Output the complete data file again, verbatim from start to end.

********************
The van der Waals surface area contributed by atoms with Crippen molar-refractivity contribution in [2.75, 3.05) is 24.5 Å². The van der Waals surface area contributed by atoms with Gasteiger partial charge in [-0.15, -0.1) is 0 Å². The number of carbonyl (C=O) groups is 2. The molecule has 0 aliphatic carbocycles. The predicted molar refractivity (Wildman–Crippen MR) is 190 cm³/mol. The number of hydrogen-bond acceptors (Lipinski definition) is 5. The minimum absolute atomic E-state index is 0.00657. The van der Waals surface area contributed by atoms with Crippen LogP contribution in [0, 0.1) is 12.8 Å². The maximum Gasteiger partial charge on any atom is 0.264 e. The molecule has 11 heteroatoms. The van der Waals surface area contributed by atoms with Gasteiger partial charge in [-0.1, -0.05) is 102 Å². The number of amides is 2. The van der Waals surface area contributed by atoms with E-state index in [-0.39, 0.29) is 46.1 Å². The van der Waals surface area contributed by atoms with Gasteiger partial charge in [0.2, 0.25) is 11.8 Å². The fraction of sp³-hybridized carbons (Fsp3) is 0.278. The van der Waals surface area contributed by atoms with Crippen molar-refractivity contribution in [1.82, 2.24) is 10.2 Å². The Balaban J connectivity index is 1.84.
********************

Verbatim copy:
The van der Waals surface area contributed by atoms with Crippen molar-refractivity contribution in [2.75, 3.05) is 24.5 Å². The van der Waals surface area contributed by atoms with Gasteiger partial charge in [-0.15, -0.1) is 0 Å². The number of carbonyl (C=O) groups is 2. The molecule has 0 aliphatic carbocycles. The predicted molar refractivity (Wildman–Crippen MR) is 190 cm³/mol. The number of hydrogen-bond acceptors (Lipinski definition) is 5. The minimum absolute atomic E-state index is 0.00657. The van der Waals surface area contributed by atoms with Crippen LogP contribution in [0, 0.1) is 12.8 Å². The maximum Gasteiger partial charge on any atom is 0.264 e. The molecule has 11 heteroatoms. The van der Waals surface area contributed by atoms with Gasteiger partial charge in [-0.1, -0.05) is 102 Å². The number of amides is 2. The van der Waals surface area contributed by atoms with E-state index in [-0.39, 0.29) is 46.1 Å². The van der Waals surface area contributed by atoms with Gasteiger partial charge in [0.2, 0.25) is 11.8 Å². The fraction of sp³-hybridized carbons (Fsp3) is 0.278. The van der Waals surface area contributed by atoms with Crippen molar-refractivity contribution in [1.82, 2.24) is 10.2 Å². The Balaban J connectivity index is 1.84.